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11-10 Copyright © 2006 Pearson Addison- Wesley. All rights reserved.9-10 Pros and Cons of Payback Periods The payback method is widely used as a starting point by large firms to evaluate small projects and by small firms to evaluate most projects. It is simple, intuitive. It also gives implicit consideration to the timing of cash flows and is widely used as a supplement to other methods such as Net Present Value and Internal Rate of Return.

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11-11 Copyright © 2006 Pearson Addison- Wesley. All rights reserved.9-11 Pros and Cons of Payback Periods (cont.) One major weakness of the payback method is that the appropriate payback period is a subjectively determined number. It also fails to consider the principle of wealth maximization of which CF is assume to be reinvested and thus provides no indication as to whether a project adds to firm value. Thus, payback fails to fully consider the time value of money.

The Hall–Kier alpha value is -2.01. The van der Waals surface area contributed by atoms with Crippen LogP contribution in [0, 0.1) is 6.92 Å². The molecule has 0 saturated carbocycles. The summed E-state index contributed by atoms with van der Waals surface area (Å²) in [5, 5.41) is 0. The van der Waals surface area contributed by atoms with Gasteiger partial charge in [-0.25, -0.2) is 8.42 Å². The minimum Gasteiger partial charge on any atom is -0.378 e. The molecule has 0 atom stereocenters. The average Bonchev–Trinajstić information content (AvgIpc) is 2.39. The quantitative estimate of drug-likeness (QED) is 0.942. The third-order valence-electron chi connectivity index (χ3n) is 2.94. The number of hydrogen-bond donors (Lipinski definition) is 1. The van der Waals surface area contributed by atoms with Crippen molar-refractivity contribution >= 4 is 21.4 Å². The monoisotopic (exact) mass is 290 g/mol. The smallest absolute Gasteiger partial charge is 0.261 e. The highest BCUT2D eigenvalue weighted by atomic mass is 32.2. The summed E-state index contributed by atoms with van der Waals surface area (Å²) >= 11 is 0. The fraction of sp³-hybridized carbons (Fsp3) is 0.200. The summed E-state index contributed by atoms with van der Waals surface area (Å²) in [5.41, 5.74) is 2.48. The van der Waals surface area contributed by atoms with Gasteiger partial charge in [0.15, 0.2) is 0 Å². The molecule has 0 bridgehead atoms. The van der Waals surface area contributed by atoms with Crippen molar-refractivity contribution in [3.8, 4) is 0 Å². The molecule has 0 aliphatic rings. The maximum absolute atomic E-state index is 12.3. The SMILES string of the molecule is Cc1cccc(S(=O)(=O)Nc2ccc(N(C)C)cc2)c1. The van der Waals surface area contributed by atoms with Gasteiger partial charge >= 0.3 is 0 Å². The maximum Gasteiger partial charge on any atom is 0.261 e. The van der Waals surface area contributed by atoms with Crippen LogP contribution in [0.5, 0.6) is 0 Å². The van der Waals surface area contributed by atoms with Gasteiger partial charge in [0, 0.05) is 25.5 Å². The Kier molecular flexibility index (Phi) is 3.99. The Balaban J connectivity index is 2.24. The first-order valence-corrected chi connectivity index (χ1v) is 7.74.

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11-12 Reinvesting cash flow from project 100 CF 100 CF “reinvest cash inflow at going market rates”

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11-13 Copyright © 2006 Pearson Addison- Wesley. All rights reserved.9-13 Pros and Cons of Payback Periods (cont.) It fails to consider the timing of the cash flows of which are assumed to be reinvested at going market rate. ( ie. the 40,000 CF of project silver in year1 if reinvested would generate higher return compare to the 5,000 CF of project gold in year1)

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11-14 Copyright © 2006 Pearson Addison- Wesley. All rights reserved.9-14 Pros and Cons of Payback Periods (cont.)

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11-15 Copyright © 2006 Pearson Addison- Wesley. All rights reserved.9-15 Pros and Cons of Payback Periods (cont.) Payback method fails to recognize cash flows that occur after the payback period.